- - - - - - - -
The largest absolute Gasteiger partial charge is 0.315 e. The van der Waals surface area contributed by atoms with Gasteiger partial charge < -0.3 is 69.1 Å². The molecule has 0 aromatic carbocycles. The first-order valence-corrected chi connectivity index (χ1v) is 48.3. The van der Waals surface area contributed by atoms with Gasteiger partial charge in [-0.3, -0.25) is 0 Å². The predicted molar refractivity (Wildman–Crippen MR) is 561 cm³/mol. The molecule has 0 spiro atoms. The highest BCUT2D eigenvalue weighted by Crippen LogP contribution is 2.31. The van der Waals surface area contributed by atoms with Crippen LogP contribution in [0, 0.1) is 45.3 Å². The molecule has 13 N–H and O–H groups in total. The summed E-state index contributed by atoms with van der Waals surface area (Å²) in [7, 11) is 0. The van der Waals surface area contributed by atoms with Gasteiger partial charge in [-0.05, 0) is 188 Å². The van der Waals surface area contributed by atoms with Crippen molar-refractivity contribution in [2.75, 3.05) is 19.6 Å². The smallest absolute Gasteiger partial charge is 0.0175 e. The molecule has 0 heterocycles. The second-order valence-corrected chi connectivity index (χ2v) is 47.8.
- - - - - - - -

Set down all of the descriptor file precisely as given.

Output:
The largest absolute Gasteiger partial charge is 0.315 e. The van der Waals surface area contributed by atoms with Gasteiger partial charge < -0.3 is 69.1 Å². The molecule has 0 aromatic carbocycles. The first-order valence-corrected chi connectivity index (χ1v) is 48.3. The van der Waals surface area contributed by atoms with Gasteiger partial charge in [-0.3, -0.25) is 0 Å². The predicted molar refractivity (Wildman–Crippen MR) is 561 cm³/mol. The molecule has 0 spiro atoms. The highest BCUT2D eigenvalue weighted by Crippen LogP contribution is 2.31. The van der Waals surface area contributed by atoms with Crippen LogP contribution in [0, 0.1) is 45.3 Å². The molecule has 13 N–H and O–H groups in total. The summed E-state index contributed by atoms with van der Waals surface area (Å²) in [7, 11) is 0. The van der Waals surface area contributed by atoms with Gasteiger partial charge in [-0.05, 0) is 188 Å². The van der Waals surface area contributed by atoms with Crippen molar-refractivity contribution in [2.75, 3.05) is 19.6 Å². The smallest absolute Gasteiger partial charge is 0.0175 e. The molecule has 0 heterocycles. The second-order valence-corrected chi connectivity index (χ2v) is 47.8.